Update on the Systemic Risks of Superpotent Topical Steroids
July 2017 | Volume 16 | Issue 7 | Original Article | 643 | Copyright © 2017
Mio Nakamura MD,a Michael Abrouk MD,b Henry Zhu MD,c Benjamin Farahnik MD,d John Koo MD,a and Tina Bhutani MDa
aUniversity of California San Francisco, Department of Dermatology, Psoriasis and Skin Treatment Center, San Francisco, CA bUniversity of California Irvine School of Medicine, Irvine, CA cUniversity of Southern California Keck School of Medicine, Los Angeles, CA dUniversity of Vermont College of Medicine, Burlington, VT
INTRODUCTION: The potential for systemic effects due to percutaneous absorption of superpotent topical steroids has been a longstanding concern. The Food and Drug Administration currently recommends limiting the use of superpotent topical steroids to 50g per week for 2 or 4 consecutive weeks depending on the formulation, which is mostly based on the exact duration with which phase 3 clinical trials were allowed to be conducted per the FDA. This article reviews all published clinical incidence of adrenal adverse effects in the medical literature, specifically Cushing’s syndrome (CS) and pathologic adrenal suppression (PAAS), to try to ascertain a more realistic limit for the safe use of superpotent topical steroids as it pertains to its potential systemic effects.
METHODS: Literature search was conducted using PubMed. Only cases of CS and PAAS secondary to the use of Class I superpotent topical steroids were included. Pediatric cases and full articles unavailable in English were excluded.
RESULTS: There were a total of 14 cases of CS and 5 cases of subsequent PAAS found in the current literature.
DISCUSSION: From our review of these cases, if the amount used per week is within FDA guidelines, it appears that patients needed to use superpotent topical steroids for far greater than 2 or 4 weeks to develop CS or PAAS. CS did not necessarily predict occurrence of PAAS, but in all cases CS appeared to be a prerequisite for developing PAAS. All cases of CS and all but one case of PAAS were reversible. If excessive amount of greater than 50g per week is avoided, it appears that superpotent topical steroids may be safe to use consecutively for months, perhaps even years, without causing systemic effects.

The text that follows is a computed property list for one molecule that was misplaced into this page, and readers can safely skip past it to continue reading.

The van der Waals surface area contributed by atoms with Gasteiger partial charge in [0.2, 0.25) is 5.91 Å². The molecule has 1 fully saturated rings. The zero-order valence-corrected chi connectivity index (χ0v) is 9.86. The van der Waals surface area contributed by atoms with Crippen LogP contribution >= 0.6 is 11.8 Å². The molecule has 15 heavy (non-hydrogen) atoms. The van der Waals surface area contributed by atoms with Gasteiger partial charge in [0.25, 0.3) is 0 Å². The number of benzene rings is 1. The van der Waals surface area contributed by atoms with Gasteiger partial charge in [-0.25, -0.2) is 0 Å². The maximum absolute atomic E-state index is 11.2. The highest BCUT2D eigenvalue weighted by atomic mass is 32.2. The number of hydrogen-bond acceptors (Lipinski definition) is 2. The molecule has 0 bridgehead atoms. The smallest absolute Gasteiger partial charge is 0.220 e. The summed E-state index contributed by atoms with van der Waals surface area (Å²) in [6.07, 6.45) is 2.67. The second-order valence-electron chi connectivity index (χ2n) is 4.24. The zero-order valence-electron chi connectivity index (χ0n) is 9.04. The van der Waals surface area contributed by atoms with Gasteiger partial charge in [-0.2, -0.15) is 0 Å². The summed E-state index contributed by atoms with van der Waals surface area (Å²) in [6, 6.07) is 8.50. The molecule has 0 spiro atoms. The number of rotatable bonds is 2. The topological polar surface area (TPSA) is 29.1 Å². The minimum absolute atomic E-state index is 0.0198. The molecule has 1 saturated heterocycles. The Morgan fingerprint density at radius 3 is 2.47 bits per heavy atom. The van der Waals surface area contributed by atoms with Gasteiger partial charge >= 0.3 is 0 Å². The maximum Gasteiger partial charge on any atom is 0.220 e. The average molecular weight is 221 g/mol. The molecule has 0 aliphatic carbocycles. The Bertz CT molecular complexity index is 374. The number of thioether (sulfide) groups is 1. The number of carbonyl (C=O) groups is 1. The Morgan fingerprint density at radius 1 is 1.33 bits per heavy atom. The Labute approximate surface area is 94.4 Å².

J Drugs Dermatol. 2017;16(7):643-648.
Purchase Original Article
Purchase a single fully formatted PDF of the original manuscript as it was published in the JDD.
Download the original manuscript as it was published in the JDD.
Contact a member of the JDD Sales Team to request a quote or purchase bulk reprints, e-prints or international translation requests.
To get access to JDD's full-text articles and archives, upgrade here.
Save an unformatted copy of this article for on-screen viewing.
Print the full-text of article as it appears on the JDD site.→ proceed | ↑ close
For many years, topical corticosteroids have remained a mainstay therapy for various inflammatory dermatologic conditions. Since their introduction, the potential for systemic effects caused by percutaneous absorption of the steroid has been a longstanding concern. Systemic absorption of large amounts of steroid can cause Cushing’s syndrome (CS) or exogenous hypercortisolism, which presents as central obesity, facial plethora, skin atrophy, striae formation, proximal muscle atrophy, weakness, glucose intolerance, hypertension, osteoporosis, and psychological changes.1 Suppression of the adrenal gland can occur, which is an appropriate physiologic response to exogenous cortisol due to the negative feedback loop of the hypothalamus-pituitary-adrenal axis (HPA-axis). However, suppression of the HPA-axis becomes clinically detrimental if the patient becomes symptomatic after discontinuing use of the exogenous steroid due to inability of the adrenal gland to promptly supply hormones. This can lead to adrenal insufficiency and even adrenal crisis.This is termed pathologic adrenal suppression (PAAS) in contrast to physiologic adrenal suppression (PHAS),2 and this state of hypocortisolism can manifest as hypotension, hypoglycemia, electrolyte abnormalities, weakness, and even death.3 Due to these concerns, the Food and Drug Administration (FDA) has limited the use of superpotent topical steroids in adults to up to 50g per week for durations of 4 weeks for clobetasol propionate 0.05% spray and 2 weeks for all other formulations. These warnings exist because phase 3 clinical trials conducted for FDA approval of superpotent topical steroids were of only 2 to 4 week duration due to FDA mandated restrictions. Of note, during this time period there were no reports of CS or PAAS.4-10 Another non-pivotal (ie, not for FDA approval) clinical trial by Carruthers et al (1975) evaluated the use of clobetasol propionate 0.05% cream for a duration of 10 weeks to 18 months and reported CS and subsequent adrenal insufficiency upon discontinuation of therapy only in subjects who used greater than 100g per week,11 which is double the current allowable limit of 50g per week per the FDA. However, specific symptoms of adrenal suppression were not described; therefore, the details regarding these cases are unclear. The FDA warnings with regard to CS and adrenal suppression have deterred many practicing physicians from using superpotent topical steroids outside of the scope of the FDA recommended guidelines. However, these guidelines may